Pantheon’s RE secondaries business: Three things to know

Pantheon’s RE secondaries business: Three things to know

London-headquartered manager Pantheon’s decision to launch a real estate platform with a focus on secondaries investing is indicative of the potential growth of the sector amid  increasing institutional investor interest. Affiliate title PERE spoke to Roman Braslavsky, partner and head of Pantheon Real Estate, to understand the factors driving this optimism around the strategy.

Pantheon expects $10 billion of annual volume based on primary fundraising growth

Between the Global Financial Crisis and the pandemic, about $1 trillion in private real estate capital was raised. This is twice the amount raised during the last bull market, between the dotcom crash and the Great Financial Crisis, Braslavsky says.

Though real estate secondaries transaction volumes dropped off slightly in 2020 to between $8 billion and $8.5 billion, due to the pandemic, he expects swift normalisation: “As more primary real estate private equity capital got raised, it has naturally created more opportunities for secondaries, as it did in other alternatives like private equity and infrastructure.”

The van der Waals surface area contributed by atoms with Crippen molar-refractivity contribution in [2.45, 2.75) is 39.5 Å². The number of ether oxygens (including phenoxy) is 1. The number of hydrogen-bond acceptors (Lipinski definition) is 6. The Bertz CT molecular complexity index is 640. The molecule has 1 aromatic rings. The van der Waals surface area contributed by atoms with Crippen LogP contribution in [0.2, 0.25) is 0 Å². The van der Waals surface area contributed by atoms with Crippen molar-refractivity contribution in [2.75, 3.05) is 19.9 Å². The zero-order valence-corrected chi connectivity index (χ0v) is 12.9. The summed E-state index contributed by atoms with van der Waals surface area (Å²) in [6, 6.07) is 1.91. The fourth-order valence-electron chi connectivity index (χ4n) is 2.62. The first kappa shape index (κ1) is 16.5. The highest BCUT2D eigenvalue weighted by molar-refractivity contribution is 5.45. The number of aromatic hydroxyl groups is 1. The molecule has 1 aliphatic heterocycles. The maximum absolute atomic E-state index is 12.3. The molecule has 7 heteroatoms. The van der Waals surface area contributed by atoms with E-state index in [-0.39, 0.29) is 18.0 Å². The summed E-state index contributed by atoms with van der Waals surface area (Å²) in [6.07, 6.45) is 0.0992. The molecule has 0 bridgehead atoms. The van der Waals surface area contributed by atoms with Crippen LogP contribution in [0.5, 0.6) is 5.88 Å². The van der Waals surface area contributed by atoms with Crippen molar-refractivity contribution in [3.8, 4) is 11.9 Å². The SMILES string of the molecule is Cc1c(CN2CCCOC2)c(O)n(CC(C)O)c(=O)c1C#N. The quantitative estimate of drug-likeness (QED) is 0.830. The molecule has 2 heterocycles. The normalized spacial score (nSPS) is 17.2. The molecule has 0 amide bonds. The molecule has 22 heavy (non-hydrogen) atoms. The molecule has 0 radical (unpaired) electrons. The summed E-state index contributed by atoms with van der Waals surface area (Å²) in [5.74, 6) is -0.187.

Offices, hospitality an attractive opportunity

Braslavsky cites offices in central business districts and hospitality as areas that could benefit from secondaries capital, sectors that have been “beaten up a little bit” by the pandemic. Pantheon also sees opportunities in assets that have proved relatively covid-resilient but have had their value creation plans pushed out a year or so by the pandemic.

“What attracts us to the secondary part of the investing market is that we do not need to see distress for us to find attractive deals and find solutions for GPs. There are dynamics at play across a number of different sectors,” he says.

Like Pantheon’s PE secondaries business, GP-led deals will take precedence

Braslavsky said at the time of the launch that “demographic shifts, technological advances and the disruptions caused by the pandemic” would drive GP-led opportunities. He confirmed to PERE that it this is the area of the market that Pantheon find most appealing, as such deals come to account for closer to 50 percent of the market.

“About seven to eight years ago, 80 -90 percent of all secondary transactions consisted of buying LP stakes. Now that ratio between GP-led and LPs stake deals is closer to 50 percent. We think that trend will continue, as sponsors are more proactive in trying to hold onto their best assets and trying to solve certain needs.”

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